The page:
A while back we were approached by filmmaker Marko Randelovic, who shared with us his film Beyond The Rings, which takes viewers on a journey to meet the Kayan women, also known as “the long necked women”. It’s a beautifully shot film which approaches its subjects with sensitivity and is narrated by one of the local Kayan women. For us here at Equality in Tourism, the film raised many questions – which we will elaborate on below – but ultimately, we felt it was a valuable contribution to the wider issues around community tourism and women’s place within it. We share this film as part of our series of International Women’s Day stories, acknowledging that it represents but one view in a complex and ongoing debate.
The Kayan people (also known as Padaung) live in northern Thailand, and many have fled from the military regime in neighbouring Myanmar. Their position within the Thai economy and the country itself is precarious and ambiguous – the Kayan have not been accepted by the UN as refugees and have been denied formal refugee status by the Thai Government. This means that while they do not have the right to work in Thailand, they are, however, allowed to remain as a tourist attraction.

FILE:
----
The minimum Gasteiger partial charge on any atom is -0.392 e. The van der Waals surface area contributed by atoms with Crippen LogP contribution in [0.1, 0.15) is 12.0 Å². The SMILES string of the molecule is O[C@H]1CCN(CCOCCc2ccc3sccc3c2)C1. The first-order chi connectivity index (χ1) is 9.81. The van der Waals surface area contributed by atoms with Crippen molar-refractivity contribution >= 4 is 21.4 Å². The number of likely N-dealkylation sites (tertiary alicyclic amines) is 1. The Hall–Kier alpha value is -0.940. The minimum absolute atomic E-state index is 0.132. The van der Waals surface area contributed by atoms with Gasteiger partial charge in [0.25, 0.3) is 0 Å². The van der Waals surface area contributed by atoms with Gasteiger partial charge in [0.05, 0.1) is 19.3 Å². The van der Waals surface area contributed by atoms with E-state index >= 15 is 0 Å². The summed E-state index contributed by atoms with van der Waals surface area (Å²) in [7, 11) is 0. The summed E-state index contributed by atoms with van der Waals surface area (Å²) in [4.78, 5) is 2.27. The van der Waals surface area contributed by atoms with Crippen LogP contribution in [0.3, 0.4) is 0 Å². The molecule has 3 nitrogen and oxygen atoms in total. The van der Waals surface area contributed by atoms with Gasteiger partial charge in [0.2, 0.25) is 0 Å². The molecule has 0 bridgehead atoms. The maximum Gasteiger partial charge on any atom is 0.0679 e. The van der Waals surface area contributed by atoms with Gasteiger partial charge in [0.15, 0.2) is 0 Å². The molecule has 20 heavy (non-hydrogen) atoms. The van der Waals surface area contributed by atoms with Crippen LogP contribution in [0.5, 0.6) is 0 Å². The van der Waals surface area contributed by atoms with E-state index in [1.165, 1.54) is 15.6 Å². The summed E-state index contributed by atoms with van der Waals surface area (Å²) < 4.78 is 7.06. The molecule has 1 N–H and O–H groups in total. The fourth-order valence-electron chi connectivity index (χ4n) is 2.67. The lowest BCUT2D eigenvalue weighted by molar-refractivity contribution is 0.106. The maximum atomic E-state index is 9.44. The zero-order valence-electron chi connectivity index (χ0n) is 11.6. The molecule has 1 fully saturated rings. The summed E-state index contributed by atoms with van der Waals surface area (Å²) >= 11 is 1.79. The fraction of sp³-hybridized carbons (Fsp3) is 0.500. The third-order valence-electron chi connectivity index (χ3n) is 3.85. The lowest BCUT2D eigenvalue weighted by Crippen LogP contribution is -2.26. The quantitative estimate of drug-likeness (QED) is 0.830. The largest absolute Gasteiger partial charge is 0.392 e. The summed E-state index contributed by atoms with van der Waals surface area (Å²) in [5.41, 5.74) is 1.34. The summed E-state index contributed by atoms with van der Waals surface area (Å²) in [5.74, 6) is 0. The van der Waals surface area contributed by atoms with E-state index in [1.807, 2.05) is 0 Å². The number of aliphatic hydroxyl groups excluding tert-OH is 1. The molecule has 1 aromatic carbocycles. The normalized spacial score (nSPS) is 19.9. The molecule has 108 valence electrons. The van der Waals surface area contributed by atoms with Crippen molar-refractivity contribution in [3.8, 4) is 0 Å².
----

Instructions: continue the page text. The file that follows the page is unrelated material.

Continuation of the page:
There are currently about 500 of them living in three guarded villages, where women and girls are actively encouraged to display their crafts and themselves to paying tourists – while the landless men have little to do. The tourists visiting the villages are there to experience the ‘exotic’ and ‘authentic’, and in so doing inevitably raise questions about issues around control, power and free choice.
It has been estimated that about 40,000 tourists a year pay to take photos of the women, with the vast majority of their money going to Thai businessmen controlling access. The women and their families receive a very small salary and mainly earn their money from selling souvenirs.
Filmmaker Marko Randelovic set out to create a film that presents a different, more empowered, story of the women’s lives – saying, “their own voice had been ignored and [I] wanted to give them a stronger voice in the debate, [one] which would surprise many people”.
Ultimately, the film offers an engaging personal view of one woman but offers no analysis of the wider context of her experiences and those of the other women. One can well argue that the Kayan people are free to choose to share their culture and make a living from it – but it is also true that it is one of very few ways they are able to earn money. We hope the film serves as both inspiration but also a catalyst for viewers to consider their own views on the issues.
You can watch the film on Marko’s channel https://vimeo.com/249650269 and find out more about his work on his website http://markorandelovic.com/about. On this site, you can also watch behind-the-scenes footage showing how the film came to fruition: http://markorandelovic.com/behind-scenes-kayan-beyond-rings